I made lemonade the other night.
It sounds so simple, so ordinary, but it matters to my husband. He likes lemonade. He likes having something to drink (besides water). And I couldn’t remember the last time I made something to drink for anyone in our family.
For the last ten months I have been working on a book about the value of the work of the home. Not so much about who is doing it, but why it matters—why it is a good contribution to society. I believe God has created us to work. We bear his image, and he works. So it makes sense that even the work of the home is part of imaging him.
In our society we either swing the pendulum to the point of idolatry when it comes to the work of the home, or completely disregard it as beneath people with a brain. I am hoping to swing the pendulum to the middle. It matters. It’s good work. But it’s not the ultimate work. No work is the ultimate work. It is just work, given to us by God to bring him glory and love our neighbors.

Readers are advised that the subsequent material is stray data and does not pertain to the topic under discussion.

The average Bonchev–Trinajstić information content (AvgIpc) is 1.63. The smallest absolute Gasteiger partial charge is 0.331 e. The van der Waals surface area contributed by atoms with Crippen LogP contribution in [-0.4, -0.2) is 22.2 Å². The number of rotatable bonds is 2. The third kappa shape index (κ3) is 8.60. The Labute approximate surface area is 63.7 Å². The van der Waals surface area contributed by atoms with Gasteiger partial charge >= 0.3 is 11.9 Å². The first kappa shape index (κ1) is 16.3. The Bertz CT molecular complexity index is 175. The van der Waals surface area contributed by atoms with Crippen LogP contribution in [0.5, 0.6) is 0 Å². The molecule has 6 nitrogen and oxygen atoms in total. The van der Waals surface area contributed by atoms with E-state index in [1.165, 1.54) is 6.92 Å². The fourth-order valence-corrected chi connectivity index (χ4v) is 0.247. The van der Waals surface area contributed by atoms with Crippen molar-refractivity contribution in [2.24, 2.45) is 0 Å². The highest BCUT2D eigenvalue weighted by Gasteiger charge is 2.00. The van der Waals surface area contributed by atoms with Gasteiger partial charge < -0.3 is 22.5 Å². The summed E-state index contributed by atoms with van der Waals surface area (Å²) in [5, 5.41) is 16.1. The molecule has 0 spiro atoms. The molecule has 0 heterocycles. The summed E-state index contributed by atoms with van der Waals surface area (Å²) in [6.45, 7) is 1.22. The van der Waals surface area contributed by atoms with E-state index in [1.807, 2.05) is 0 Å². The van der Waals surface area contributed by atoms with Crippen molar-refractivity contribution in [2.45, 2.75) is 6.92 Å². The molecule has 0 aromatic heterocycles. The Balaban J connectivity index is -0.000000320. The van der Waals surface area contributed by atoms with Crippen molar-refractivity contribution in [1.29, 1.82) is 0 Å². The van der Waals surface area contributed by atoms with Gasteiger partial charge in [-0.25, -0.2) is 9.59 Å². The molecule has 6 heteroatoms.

Making lemonade the other night was a turning point for me. For some reason when I work on a project (whether it’s speaking or writing), God works it into my soul first, which means I usually struggle with it. When I taught on Ruth a couple of months ago I went through a hard season where I really doubted God’s goodness and faithfulness. Now that I’ve been working on this book about the value of the work of the home, I’ve been struggling to have joy in it (and struggling to find time to do it—hence, I hadn’t made any cold beverage for anyone—myself included—in months).
Until the lemonade.
Something happened. Call it more headspace with the completion of the book on the horizon, or call it more sleep, or call it whatever you want, but I think God broke through and gave me joy in my work. I don’t always love taking care of people. I’m a sinner. I like my personal time. I like things to go the way I want them to go. I like order and don’t like when people mess that order up, even people who are three feet tall. But I also believe that my work (and all work) is not about me, it’s about the good of my neighbor, and ultimately the world. I couldn’t see that the last few months. I thought the work of caring for others was an impediment to what I wanted to do, and it showed.
So the book is done, for now. It’s submitted and out of my hands. In the final days of writing the first draft, the desire to make lemonade for my family felt like a gift to this weary, confused writer. I wanted to see what I believed bearing fruit in my life, and for some reason it wasn’t. But God broke through, gave me eyes to see the good work in front of me, and I made lemonade.